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My two friends and I opted not to ski with the rest of our families. Instead, Bonnie, Martha and I ventured into town for homemade mulligatawny soup, and an après lunch of boutique shopping. We made a quick pit stop at the Shoppers Drug Mart across the street so Martha could fill a prescription. But our drug store visit didn’t go as planned, and the hasty return to Martha’s condo took precedence over an afternoon of spending.
At the entrance of the drugstore stood a life-size cardboard cut-out of Justin Bieber. We rolled our eyes at the smiling Bieber, but knew Bonnie’s 10-year-old daughter, Annie would have hugged the cut-out, and marvelled at how well this young singer was marketed, propped strategically to greet people upon entering the store
With a quick glance past Justin, we noticed that most of the shelves were empty. Martha recalled she had heard the Shoppers was relocating to another location. Then she promptly disappeared to the back , hoping the pharmacy was still open.
I rummaged through a shelf of odds and ends, Bonnie lingering near the teen idol. She quietly asked me if I thought the cut-out was for sale, as Annie would be tickled pink if she bought it for her. I suggested she ask the lone cashier but doubted he’d have a price tag. She agreed, assuming Justin was probably destined for the dump bin upon the store’s closure.
The next time I looked over at Bonnie, she was hovering in the front corner of the store holding the Bieber cut-out sideways under her arm. I suspected she was mustering up the nerve to ask if she could buy him. Martha appeared and I joined her while she made her purchase at the cash desk. When we turned to leave, Bonnie had disappeared. And so had Justin Bieber.
Martha and I spotted her a block down the street smiling like a Cheshire cat, Justin still under her arm. We scurried toward her, almost certain of her guilt, chuckling at her gutsiness. “Did you actually steal that?” Martha whispered. Bonnie gave a slight nod, her eyes now darting about, terrified she might be caught. My Girl Guide instincts wanted us to march back into the store and return him, but at this point, it was easier to walk away.
“Let’s go. We can’t stand out in the open with that thing,” Martha said. We crossed the street and walked nonchalantly along the sidewalk to the car. Bonnie balanced him carefully, his feet out behind and his smiling face leading the way. We fended off a few innocent questions like, “Was he for sale?” and “My daughter would love that. Where did you get it?” Then we shoved our new friend into the hatchback of Martha’s car and made our getaway.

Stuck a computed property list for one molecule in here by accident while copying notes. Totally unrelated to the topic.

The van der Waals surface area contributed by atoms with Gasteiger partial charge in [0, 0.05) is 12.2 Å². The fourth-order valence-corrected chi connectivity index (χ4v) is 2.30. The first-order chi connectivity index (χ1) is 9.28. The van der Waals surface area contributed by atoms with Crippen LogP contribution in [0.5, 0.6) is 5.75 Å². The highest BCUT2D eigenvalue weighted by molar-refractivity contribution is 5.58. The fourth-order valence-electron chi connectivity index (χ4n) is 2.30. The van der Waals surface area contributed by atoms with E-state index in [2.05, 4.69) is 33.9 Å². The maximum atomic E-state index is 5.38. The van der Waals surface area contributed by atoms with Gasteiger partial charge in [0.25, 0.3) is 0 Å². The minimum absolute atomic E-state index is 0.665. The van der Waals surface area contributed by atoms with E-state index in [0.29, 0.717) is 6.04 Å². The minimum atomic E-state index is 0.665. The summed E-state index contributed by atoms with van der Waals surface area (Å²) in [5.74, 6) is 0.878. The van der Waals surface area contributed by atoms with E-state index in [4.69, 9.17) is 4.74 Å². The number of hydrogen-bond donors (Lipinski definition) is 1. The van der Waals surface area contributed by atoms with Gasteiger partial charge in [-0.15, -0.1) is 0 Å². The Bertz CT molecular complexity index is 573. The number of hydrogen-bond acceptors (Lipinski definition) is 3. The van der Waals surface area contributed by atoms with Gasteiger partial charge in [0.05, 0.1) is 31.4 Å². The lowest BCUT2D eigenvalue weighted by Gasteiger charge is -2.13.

Back at the condo, we hid Justin behind the living-room curtains with his face peeking out to surprise Bonnie’s daughter when she returned from skiing. Annie was thrilled, carting him around and posing with him for photos.
My friends and I agreed that it wasn’t necessary to share the details of how we acquired the Bieber cut-out. We believed we had saved Justin from a fate worse than garbage. The next day, we headed home to Toronto, including Justin.
The following morning, Martha appeared at my door, desperate. She told me that her husband had heard a wacky news story on TV regarding kids who had stolen a cut-out of Justin Bieber from a small town in Northern Ontario. We were now fugitives being hunted by the Ontario Provincial Police.
We agreed we had an advantage. They were looking for kids, not middle-aged housewives.
After further research, we learned that the cut-out was slated to be auctioned off for charity. There was no question in our minds that the cardboard Bieber must be returned. But there was one problem. Bonnie and her family were now in New York City for a few days and Justin was home alone in their house.
Martha was anxious that someone might have seen the two-sided cut-out in her condo window and wanted to fess up before she was reported. She decided to call Crime Stoppers anonymously from her health club so her number couldn’t be traced. She indicated she had information regarding the crime and admitted that kids were not to blame, but that three middle-aged women had abducted Justin’s cut-out.
The police officer had trouble controlling his laughter. Then my good friend promised the cut-out would be returned in a few days when he became accessible.
In the meantime, Bonnie’s brother-in-law heard the news of the Bieber Bandits and called Bonnie in New York. He said he’d take care of it.
With a spare key, he entered their house, grabbed the cut-out and returned him to a Shoppers Drug Mart store in Toronto. “Here!” he said. “Don’t ask me any questions.” Then he walked away.
The Bieber Bandits are still at large.
Christine Biggs lives in Toronto.Report Typo/Error